Former Tigers manager Sparky Anderson was his jovial self during the 25th anniversary reunion of the 1984 championship team. (John T. Greilick / The Detroit News)
Georgie Anderson perched atop the dugout at Tiger Stadium and flashed a sign to Kirk Gibson at home plate.
Sparky, being Sparky, did not transmit the conventional baseball signal to Gibson: hit or take the pitch. He splayed out five fingers.
Gibson flashed 10 back. Sparky nodded.
The amount of the wager having been agreed upon, Gibson promptly fired a line drive into the upper deck in right field. He pranced and flourished his arms as he circled the bases and displaced his fangs in a leering grimace.
It was a gloomy, gray Sunday in October 1984, but all of Detroit cheered and danced and celebrated wildly when the Tigers won the World Series.
Sparky Anderson, that day, etched his name into Major League Baseball history. He became the first manager to win world championships in both the National and American Leagues.
And that Sunday it had cost him only 10 bucks.
Now all of Detroit mourns Sparky, who died Thursday in Thousand Oaks, Calif. Anderson died from complications from dementia, family spokesman Dan Ewald said. A day earlier, Anderson's family said he had been placed in hospice care.
Sparky, at his best, made baseball fun. He made it fun for the fans, and he made it fun for the ballplayers. And he made it fun for the ink-stained wretches who chased after the Tigers, listened to his wisdom, and chuckled at his anecdotes.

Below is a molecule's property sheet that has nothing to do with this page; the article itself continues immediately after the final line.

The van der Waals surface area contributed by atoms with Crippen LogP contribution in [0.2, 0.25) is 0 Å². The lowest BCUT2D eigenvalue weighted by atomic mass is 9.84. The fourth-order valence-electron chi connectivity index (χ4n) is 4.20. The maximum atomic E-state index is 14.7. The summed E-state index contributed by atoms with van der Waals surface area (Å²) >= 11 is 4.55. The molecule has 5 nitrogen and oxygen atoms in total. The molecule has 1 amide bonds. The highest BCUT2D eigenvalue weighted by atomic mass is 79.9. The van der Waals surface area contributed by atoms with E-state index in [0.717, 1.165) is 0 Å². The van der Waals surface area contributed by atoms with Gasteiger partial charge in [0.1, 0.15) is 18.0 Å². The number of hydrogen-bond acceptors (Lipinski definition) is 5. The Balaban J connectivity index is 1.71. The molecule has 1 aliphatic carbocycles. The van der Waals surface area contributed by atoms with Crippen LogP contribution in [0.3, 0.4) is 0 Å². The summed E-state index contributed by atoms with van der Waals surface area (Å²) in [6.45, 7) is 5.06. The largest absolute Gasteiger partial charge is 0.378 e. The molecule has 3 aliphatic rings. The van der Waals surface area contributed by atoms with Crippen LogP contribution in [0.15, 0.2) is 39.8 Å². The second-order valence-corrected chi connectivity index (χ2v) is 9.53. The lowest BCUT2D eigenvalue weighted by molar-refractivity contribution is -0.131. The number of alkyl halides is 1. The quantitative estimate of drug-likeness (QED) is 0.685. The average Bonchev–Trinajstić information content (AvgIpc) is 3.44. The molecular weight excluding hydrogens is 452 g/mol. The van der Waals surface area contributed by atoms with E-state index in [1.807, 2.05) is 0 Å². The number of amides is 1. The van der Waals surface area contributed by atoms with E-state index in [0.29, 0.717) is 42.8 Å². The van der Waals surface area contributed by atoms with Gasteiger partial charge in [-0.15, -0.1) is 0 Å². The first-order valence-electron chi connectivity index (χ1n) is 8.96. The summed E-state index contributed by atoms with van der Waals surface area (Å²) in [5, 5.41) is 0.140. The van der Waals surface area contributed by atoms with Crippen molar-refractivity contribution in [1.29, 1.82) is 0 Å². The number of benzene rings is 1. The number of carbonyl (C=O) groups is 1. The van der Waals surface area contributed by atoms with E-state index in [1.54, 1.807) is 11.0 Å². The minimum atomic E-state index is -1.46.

The Tigers of 1984 started off 35-5, a historic beginning for a ballclub.
It was in Anaheim, Calif., that Sparky received a lesson in humility -- a bit of a shock for him. He had become famous years before in managing the Cincinnati Reds to World Series triumphs during the 1970s.
One day before a ballgame, Sparky went into the restaurant in the club hotel across from Disneyland.
"Sparky," said a man sitting with his wife at the next table. "We're from Cincinnati. How are you?"
By habit, Sparky went deep into conversation with the couple. They talked about Cincinnati and the so-called Big Red Machine. The way Sparky told the story, the Cincinnati man was enraptured. Then the man suddenly asked:"By the way, Sparky, what are you doing now?"